The IRS Large Business and International (LB&I) operating division has issued an “audit techniques guide” (ATG) providing guidance to IRS examination teams auditing taxpayer implementation of the tangible property regulations.
Read the ATG [PDF 935 KB] Capitalization of Tangible Property: Treas. Reg. § 1.263(a) and related regulations
In general, the ATG contains few surprises. The document largely restates the basic rules of the tangible property regulations, and provides exam teams with instructions as to the issues they are likely to encounter and the information to request and consider in connection with audits of “repair studies.”
The 202-page ATG contains 18 chapters, with guidance on the treatment of costs to acquire, produce, repair, or improve property; dispositions of tangible property; and the procedures for making accounting method changes required by the tangible property regulations.
The structure of the ATG generally follows that of the tangible property regulations, with separate chapters for the following topics:
Much of the ATG is devoted to providing exam teams with a basic primer on the rules, definitions, and safe harbors set forth in the tangible property regulations for each of these topics. The first chapter includes a useful glossary of the basic concepts and definitions used in the regulations, along with cross-references to the specific section of the regulations containing each rule or definition. The document also compiles information for each of the accounting method changes potentially required by the tangible property regulations and the procedures for making such changes. These compilations may prove useful to taxpayers as well as to LB&I employees.
In addition to relatively concise explanations, the ATG illustrates each of the core concepts of the tangible property regulations using one or more examples. In many cases, the examples are simplified versions of those already contained in the tangible property regulations. In some situations, though, the ATG provides new examples, providing additional insights or clarity regarding specific provisions. For instance, the ATG provides a new example regarding the identification of units of property and major components of “plant property.”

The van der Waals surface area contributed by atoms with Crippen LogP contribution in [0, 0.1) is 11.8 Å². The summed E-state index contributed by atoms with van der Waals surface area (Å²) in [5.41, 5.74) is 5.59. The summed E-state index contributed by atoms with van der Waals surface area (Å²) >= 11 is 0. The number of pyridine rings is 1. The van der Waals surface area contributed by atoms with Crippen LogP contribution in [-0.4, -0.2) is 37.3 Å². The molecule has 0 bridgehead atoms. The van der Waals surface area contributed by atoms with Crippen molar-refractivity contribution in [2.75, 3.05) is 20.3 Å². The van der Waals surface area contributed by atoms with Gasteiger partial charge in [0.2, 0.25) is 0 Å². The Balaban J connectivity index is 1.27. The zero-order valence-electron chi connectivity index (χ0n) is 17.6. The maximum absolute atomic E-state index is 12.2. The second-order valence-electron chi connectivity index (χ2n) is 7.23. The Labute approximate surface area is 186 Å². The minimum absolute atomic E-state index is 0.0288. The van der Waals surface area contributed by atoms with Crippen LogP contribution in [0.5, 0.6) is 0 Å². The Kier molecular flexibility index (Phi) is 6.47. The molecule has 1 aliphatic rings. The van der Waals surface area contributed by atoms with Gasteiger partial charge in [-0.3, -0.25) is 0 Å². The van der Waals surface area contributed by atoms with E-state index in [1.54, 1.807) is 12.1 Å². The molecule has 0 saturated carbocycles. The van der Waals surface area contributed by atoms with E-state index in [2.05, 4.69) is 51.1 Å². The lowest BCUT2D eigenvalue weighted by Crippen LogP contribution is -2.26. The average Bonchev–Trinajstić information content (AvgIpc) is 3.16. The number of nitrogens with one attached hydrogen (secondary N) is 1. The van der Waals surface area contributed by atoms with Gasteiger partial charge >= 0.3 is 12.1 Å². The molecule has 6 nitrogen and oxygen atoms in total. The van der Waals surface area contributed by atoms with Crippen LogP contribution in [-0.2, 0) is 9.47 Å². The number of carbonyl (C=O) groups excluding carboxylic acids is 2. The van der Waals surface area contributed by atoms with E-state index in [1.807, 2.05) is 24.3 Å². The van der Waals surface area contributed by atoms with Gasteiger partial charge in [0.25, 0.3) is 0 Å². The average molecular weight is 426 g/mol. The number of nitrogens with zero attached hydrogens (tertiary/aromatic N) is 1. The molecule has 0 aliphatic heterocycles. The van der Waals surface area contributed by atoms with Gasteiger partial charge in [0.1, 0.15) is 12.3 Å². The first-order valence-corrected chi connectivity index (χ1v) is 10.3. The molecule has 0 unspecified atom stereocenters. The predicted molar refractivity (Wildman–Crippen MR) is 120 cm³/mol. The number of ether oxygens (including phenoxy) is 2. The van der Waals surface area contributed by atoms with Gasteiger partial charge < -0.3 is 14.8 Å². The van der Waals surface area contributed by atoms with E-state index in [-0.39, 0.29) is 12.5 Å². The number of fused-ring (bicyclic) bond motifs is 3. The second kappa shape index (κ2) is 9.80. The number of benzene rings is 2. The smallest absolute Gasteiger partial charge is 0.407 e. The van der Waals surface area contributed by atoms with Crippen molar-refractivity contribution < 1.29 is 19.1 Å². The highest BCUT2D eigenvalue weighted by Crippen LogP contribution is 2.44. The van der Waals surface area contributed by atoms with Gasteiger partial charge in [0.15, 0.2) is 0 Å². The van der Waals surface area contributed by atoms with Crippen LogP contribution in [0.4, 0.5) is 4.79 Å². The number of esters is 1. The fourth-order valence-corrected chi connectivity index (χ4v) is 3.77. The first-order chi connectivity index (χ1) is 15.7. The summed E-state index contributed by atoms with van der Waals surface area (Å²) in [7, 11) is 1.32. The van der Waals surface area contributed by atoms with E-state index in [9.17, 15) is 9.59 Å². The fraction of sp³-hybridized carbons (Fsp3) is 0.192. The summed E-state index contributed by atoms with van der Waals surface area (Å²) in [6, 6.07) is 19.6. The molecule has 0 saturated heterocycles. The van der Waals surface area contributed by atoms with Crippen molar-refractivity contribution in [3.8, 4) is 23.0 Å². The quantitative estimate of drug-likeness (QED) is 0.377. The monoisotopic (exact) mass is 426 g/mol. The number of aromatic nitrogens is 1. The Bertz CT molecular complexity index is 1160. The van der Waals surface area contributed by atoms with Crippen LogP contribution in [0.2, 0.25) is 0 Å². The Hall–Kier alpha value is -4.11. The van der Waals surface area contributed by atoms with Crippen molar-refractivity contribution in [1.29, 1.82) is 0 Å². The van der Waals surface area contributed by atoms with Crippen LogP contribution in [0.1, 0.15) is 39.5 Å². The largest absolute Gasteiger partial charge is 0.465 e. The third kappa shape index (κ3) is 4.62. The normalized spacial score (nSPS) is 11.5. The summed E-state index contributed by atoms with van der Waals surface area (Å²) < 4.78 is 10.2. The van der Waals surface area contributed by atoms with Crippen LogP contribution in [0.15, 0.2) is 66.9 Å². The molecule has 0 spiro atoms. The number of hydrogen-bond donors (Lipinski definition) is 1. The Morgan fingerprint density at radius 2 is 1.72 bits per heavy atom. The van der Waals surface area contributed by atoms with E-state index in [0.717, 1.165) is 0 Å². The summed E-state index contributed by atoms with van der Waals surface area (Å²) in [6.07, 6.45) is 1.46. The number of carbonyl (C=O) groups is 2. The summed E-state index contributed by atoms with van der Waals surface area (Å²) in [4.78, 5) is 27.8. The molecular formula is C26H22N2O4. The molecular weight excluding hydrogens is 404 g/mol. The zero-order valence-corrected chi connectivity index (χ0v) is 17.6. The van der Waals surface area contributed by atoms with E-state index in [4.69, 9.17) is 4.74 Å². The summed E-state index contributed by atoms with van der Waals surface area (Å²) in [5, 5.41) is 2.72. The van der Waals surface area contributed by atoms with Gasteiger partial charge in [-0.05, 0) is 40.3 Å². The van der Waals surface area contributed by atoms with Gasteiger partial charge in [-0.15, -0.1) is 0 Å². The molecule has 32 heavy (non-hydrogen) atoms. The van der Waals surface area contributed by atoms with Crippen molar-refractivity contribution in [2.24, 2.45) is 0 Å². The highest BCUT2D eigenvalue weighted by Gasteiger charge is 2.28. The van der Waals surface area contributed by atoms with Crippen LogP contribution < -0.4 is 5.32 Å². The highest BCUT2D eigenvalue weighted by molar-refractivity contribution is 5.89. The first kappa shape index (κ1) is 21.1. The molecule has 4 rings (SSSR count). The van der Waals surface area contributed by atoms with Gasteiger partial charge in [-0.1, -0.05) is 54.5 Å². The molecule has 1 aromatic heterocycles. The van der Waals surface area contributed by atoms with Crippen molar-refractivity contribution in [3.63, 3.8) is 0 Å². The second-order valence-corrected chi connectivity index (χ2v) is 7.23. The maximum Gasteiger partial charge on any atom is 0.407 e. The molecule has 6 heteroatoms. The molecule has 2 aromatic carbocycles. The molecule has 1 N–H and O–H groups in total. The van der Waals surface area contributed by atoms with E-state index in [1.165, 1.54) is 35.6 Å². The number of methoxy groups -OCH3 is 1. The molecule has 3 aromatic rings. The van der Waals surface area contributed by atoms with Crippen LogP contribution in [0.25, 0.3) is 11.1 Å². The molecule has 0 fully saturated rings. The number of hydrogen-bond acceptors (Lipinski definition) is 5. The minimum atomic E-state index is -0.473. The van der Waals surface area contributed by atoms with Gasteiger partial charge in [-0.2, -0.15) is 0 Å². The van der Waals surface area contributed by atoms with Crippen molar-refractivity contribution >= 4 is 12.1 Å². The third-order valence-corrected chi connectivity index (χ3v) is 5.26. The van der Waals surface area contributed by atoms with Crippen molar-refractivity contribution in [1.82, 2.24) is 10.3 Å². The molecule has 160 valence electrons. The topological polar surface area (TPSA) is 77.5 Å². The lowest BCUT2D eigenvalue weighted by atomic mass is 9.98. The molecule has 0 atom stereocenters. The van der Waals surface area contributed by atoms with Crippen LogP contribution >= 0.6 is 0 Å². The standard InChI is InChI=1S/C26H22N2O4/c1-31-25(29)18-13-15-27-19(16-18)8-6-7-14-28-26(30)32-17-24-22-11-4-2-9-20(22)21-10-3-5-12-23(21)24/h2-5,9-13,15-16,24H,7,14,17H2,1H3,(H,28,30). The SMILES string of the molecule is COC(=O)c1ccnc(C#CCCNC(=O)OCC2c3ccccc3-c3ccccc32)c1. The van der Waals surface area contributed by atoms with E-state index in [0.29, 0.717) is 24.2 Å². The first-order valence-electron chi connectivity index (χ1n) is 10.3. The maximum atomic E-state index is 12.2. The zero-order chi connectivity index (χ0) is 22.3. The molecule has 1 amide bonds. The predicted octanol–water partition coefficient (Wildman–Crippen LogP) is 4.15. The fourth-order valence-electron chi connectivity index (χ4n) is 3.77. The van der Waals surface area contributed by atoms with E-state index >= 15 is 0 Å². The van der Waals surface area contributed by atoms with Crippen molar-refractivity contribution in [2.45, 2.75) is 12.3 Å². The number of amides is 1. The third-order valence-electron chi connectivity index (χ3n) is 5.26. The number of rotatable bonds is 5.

The ATG provides:
For the most part, the examination techniques, questions, and areas of inquiry hold few surprises. The following elements of the ATG, however, are noteworthy:
For taxpayers currently under or anticipating being under audit for their implementation of the tangible property regulations, the ATG provides useful insights into the specific questions the IRS is likely to ask and the specific documentation the examiners likely will request and scrutinize. Although an ATG is just that—a guideline—exam teams likely will adhere closely to the suggested approaches to these audits, as the IRS builds its institutional understanding of the manner in which taxpayers implemented these regulations.
For more information, contact a tax professional with KPMG’s Washington National Tax practice:
Peter Baltmanis | +1 (214) 840-6756 | email@example.com
Lynn Afeman | +1 (202) 533-3839 | firstname.lastname@example.org
Mike Dolan | +1 (202) 533-6150 | email@example.com
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